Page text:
What We BelieveWe believe YOU can succeed academically.
We believe YOU can make friends to last a lifetime.
We believe YOU can find a home away from home.
We believe in YOU.
Mission and Goals
The Office of Learning Communities is a joint collaboration between the Division of Academic Affairs and the Division of Enrollment and the Student Experience, and as such reports through two distinct areas, the Office of the Associate Provost (Academic Affairs) and the Office of Residence Life (Student Affairs). The Office of Learning Communities was created in July 2003 to support the growing learning community program at Syracuse University.
The mission of the Office of Learning Communities is to promote, enhance, and support first-year students' academic, personal, and professional growth and success through academic affairs-student affairs partnerships that intentionally integrate academic and co-curricular experiences in residential learning communities.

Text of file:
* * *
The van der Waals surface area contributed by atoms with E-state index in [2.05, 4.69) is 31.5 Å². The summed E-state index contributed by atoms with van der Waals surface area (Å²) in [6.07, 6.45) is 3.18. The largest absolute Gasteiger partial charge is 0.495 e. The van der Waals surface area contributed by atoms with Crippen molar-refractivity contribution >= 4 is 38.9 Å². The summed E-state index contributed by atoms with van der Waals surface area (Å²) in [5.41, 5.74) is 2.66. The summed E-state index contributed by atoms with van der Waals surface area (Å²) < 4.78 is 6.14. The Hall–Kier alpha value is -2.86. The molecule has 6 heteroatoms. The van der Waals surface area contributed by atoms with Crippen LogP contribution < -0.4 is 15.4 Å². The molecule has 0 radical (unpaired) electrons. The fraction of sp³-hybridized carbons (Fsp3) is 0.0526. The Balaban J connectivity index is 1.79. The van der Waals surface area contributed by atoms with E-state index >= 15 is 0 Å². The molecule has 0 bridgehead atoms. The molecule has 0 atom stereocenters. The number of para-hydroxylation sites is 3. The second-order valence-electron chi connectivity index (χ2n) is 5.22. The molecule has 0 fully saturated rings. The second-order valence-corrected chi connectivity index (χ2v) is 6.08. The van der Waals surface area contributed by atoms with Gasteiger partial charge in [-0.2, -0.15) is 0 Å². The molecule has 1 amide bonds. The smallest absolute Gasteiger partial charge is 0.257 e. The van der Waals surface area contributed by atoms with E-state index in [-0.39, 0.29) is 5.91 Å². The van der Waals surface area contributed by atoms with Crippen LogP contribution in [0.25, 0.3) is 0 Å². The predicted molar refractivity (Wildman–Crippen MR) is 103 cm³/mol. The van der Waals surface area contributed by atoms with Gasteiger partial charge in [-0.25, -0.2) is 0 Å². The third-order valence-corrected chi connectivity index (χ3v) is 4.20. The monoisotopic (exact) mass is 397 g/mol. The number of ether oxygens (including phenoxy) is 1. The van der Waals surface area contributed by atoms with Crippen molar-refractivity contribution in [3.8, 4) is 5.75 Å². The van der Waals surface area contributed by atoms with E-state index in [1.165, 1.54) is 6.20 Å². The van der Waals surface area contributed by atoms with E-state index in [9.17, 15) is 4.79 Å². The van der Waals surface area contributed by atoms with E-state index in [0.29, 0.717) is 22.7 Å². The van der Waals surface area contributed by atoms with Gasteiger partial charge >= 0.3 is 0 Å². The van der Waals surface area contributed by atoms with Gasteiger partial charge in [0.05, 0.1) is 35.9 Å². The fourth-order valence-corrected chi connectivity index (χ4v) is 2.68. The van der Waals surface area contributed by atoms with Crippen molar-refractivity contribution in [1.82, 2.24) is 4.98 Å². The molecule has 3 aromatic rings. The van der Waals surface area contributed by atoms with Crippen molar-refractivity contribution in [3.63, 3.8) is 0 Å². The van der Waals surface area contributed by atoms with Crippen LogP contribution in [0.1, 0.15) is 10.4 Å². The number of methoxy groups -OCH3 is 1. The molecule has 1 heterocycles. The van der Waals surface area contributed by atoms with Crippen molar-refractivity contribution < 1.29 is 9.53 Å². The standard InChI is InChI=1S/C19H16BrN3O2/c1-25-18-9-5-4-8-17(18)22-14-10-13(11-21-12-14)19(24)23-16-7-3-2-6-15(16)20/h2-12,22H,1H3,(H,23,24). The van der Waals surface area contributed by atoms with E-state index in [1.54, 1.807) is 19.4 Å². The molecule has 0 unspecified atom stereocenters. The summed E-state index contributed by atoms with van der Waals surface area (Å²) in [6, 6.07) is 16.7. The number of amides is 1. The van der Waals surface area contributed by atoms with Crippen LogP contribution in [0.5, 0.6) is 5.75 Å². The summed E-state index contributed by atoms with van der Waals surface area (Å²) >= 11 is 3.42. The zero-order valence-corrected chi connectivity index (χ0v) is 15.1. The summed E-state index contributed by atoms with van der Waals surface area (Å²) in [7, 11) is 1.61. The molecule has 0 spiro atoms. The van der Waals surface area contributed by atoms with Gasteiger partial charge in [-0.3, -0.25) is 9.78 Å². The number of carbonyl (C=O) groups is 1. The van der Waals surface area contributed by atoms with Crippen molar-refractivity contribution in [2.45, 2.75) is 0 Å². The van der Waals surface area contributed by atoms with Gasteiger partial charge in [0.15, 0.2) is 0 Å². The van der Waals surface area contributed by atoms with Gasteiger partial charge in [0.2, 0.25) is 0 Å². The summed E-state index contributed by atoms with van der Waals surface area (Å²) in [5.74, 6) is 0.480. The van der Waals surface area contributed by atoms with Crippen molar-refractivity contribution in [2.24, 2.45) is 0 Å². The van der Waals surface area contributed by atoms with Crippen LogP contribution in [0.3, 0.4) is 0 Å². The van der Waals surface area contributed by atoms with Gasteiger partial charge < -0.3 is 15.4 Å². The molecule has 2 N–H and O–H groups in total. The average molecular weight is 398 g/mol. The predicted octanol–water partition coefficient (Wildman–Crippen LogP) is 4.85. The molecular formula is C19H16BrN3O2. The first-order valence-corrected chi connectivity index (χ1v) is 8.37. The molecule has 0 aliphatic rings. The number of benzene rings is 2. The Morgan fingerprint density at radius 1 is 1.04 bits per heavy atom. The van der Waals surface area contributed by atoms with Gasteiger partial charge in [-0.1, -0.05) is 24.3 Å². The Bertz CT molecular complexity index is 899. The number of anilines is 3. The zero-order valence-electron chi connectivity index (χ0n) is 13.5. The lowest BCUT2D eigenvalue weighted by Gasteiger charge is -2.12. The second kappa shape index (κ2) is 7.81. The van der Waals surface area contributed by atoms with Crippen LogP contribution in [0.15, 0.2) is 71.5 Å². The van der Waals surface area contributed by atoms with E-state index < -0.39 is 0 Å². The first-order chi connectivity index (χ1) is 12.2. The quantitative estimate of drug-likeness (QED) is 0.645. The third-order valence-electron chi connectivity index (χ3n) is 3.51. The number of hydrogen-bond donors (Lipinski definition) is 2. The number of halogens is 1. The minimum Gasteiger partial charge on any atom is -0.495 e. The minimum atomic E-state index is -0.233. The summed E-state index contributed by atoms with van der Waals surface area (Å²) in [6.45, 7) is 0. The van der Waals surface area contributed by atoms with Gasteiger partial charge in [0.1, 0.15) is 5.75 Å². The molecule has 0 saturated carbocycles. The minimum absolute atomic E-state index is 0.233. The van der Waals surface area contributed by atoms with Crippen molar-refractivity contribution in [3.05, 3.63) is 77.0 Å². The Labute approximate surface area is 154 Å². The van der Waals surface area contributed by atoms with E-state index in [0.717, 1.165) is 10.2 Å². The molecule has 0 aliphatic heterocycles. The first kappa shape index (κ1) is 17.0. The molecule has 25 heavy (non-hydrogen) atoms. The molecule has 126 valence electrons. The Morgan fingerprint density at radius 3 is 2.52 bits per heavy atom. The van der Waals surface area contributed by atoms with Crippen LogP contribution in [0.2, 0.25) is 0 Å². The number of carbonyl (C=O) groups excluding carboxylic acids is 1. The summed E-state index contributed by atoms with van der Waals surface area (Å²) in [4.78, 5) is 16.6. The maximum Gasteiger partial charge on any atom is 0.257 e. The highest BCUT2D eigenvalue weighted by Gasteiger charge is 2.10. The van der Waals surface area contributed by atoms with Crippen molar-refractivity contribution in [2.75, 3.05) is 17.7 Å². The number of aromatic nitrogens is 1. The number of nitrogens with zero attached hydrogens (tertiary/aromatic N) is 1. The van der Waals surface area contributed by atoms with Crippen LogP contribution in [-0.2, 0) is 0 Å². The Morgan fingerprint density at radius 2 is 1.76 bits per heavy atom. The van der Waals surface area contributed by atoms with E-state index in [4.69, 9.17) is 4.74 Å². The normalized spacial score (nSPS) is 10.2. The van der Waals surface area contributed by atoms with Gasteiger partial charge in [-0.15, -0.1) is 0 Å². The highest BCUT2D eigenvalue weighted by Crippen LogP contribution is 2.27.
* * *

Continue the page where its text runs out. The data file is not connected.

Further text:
Goals for Learning Communities at Syracuse University:
- Build partnerships among faculty, staff, and students to increase interaction, involvement, and learning inside and outside the classroom.
- Connect the curricular and co-curricular experiences of students to create a seamless learning experience.
- Facilitate college transitions by fostering smaller communities of students, faculty, and staff.
- Promote opportunities for individual students to make more meaningful connections with members of the Syracuse University community.
- Support students’ successful completion of their academic programs.
- Support “at risk” student populations (first generation, transfer, international, students of color, students from marginalized genders and sexualities, students in the STEM disciplines, Posse Scholars, Say Yes students).
Types of Learning CommunitiesThe Office of Learning Communities offers 2 types of experiences for students; residential learning communities and interest housing.
Residential Learning Communities
Residential learning communities create a more academically supportive environment for students in the residence halls by allowing students to live together around common interest (academic or theme) and take one or more courses together. This creates smaller and more unifying communities in the residence halls.
Interest housing allows students to live together in a residence hall with a common life-style interest, but there are no academic requirements or courses associated with these community options.